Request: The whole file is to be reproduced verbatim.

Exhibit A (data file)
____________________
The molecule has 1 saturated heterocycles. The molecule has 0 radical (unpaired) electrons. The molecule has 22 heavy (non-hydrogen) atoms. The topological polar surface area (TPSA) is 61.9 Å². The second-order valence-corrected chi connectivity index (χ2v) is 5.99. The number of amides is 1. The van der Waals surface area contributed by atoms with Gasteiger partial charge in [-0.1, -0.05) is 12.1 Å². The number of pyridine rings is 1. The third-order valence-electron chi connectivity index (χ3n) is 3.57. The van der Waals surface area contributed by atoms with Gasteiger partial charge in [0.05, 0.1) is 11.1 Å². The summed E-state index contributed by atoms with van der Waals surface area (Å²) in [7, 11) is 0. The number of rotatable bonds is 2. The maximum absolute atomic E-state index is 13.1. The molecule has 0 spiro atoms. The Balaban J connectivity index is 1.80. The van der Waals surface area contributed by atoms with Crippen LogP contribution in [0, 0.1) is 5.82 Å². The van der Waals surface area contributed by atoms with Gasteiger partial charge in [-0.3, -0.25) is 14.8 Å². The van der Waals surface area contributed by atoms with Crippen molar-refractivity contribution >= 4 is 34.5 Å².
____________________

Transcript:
The molecule has 1 saturated heterocycles. The molecule has 0 radical (unpaired) electrons. The molecule has 22 heavy (non-hydrogen) atoms. The topological polar surface area (TPSA) is 61.9 Å². The second-order valence-corrected chi connectivity index (χ2v) is 5.99. The number of amides is 1. The van der Waals surface area contributed by atoms with Gasteiger partial charge in [-0.1, -0.05) is 12.1 Å². The number of pyridine rings is 1. The third-order valence-electron chi connectivity index (χ3n) is 3.57. The van der Waals surface area contributed by atoms with Gasteiger partial charge in [0.05, 0.1) is 11.1 Å². The summed E-state index contributed by atoms with van der Waals surface area (Å²) in [7, 11) is 0. The number of rotatable bonds is 2. The maximum absolute atomic E-state index is 13.1. The molecule has 0 spiro atoms. The Balaban J connectivity index is 1.80. The van der Waals surface area contributed by atoms with Crippen LogP contribution in [0, 0.1) is 5.82 Å². The van der Waals surface area contributed by atoms with Gasteiger partial charge in [-0.3, -0.25) is 14.8 Å². The van der Waals surface area contributed by atoms with Crippen molar-refractivity contribution >= 4 is 34.5 Å².